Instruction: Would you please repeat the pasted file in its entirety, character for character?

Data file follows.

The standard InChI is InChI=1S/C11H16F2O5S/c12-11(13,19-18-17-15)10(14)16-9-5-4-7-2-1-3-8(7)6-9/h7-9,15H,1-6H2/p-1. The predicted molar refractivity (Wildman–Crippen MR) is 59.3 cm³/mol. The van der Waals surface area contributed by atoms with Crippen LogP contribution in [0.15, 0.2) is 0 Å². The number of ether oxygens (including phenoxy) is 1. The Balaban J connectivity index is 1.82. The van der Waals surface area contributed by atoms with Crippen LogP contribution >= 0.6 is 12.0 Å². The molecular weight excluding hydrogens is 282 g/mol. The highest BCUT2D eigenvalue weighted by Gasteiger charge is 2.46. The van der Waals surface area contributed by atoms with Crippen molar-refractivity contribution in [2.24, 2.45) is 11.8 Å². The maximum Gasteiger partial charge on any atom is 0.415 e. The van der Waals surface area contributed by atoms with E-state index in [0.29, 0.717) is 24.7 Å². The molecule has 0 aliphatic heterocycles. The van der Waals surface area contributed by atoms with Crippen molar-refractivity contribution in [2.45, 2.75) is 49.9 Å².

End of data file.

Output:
The standard InChI is InChI=1S/C11H16F2O5S/c12-11(13,19-18-17-15)10(14)16-9-5-4-7-2-1-3-8(7)6-9/h7-9,15H,1-6H2/p-1. The predicted molar refractivity (Wildman–Crippen MR) is 59.3 cm³/mol. The van der Waals surface area contributed by atoms with Crippen LogP contribution in [0.15, 0.2) is 0 Å². The number of ether oxygens (including phenoxy) is 1. The Balaban J connectivity index is 1.82. The van der Waals surface area contributed by atoms with Crippen LogP contribution >= 0.6 is 12.0 Å². The molecular weight excluding hydrogens is 282 g/mol. The highest BCUT2D eigenvalue weighted by Gasteiger charge is 2.46. The van der Waals surface area contributed by atoms with Crippen molar-refractivity contribution in [2.24, 2.45) is 11.8 Å². The maximum Gasteiger partial charge on any atom is 0.415 e. The van der Waals surface area contributed by atoms with E-state index in [0.29, 0.717) is 24.7 Å². The molecule has 0 aliphatic heterocycles. The van der Waals surface area contributed by atoms with Crippen molar-refractivity contribution in [2.45, 2.75) is 49.9 Å².